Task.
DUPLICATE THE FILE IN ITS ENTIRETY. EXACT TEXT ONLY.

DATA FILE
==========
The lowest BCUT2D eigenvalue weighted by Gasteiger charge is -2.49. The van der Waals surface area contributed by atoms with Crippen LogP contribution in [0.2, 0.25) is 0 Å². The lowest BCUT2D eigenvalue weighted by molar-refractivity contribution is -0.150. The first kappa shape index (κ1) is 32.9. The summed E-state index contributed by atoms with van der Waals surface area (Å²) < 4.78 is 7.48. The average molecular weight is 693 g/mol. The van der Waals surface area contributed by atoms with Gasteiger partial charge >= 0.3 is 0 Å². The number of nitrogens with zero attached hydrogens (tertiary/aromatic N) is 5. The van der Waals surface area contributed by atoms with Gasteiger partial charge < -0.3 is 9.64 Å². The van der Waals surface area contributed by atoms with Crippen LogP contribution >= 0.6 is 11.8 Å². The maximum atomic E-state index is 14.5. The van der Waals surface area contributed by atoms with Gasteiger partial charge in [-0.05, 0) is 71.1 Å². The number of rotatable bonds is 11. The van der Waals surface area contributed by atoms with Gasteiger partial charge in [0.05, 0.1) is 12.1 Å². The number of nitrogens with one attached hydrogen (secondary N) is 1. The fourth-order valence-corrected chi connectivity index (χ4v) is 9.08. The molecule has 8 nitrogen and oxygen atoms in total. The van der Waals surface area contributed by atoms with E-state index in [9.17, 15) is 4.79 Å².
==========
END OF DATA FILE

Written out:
The lowest BCUT2D eigenvalue weighted by Gasteiger charge is -2.49. The van der Waals surface area contributed by atoms with Crippen LogP contribution in [0.2, 0.25) is 0 Å². The lowest BCUT2D eigenvalue weighted by molar-refractivity contribution is -0.150. The first kappa shape index (κ1) is 32.9. The summed E-state index contributed by atoms with van der Waals surface area (Å²) < 4.78 is 7.48. The average molecular weight is 693 g/mol. The van der Waals surface area contributed by atoms with Gasteiger partial charge >= 0.3 is 0 Å². The number of nitrogens with zero attached hydrogens (tertiary/aromatic N) is 5. The van der Waals surface area contributed by atoms with Gasteiger partial charge < -0.3 is 9.64 Å². The van der Waals surface area contributed by atoms with Crippen LogP contribution >= 0.6 is 11.8 Å². The maximum atomic E-state index is 14.5. The van der Waals surface area contributed by atoms with Gasteiger partial charge in [-0.05, 0) is 71.1 Å². The number of rotatable bonds is 11. The van der Waals surface area contributed by atoms with Gasteiger partial charge in [0.05, 0.1) is 12.1 Å². The number of nitrogens with one attached hydrogen (secondary N) is 1. The fourth-order valence-corrected chi connectivity index (χ4v) is 9.08. The molecule has 8 nitrogen and oxygen atoms in total. The van der Waals surface area contributed by atoms with E-state index in [9.17, 15) is 4.79 Å².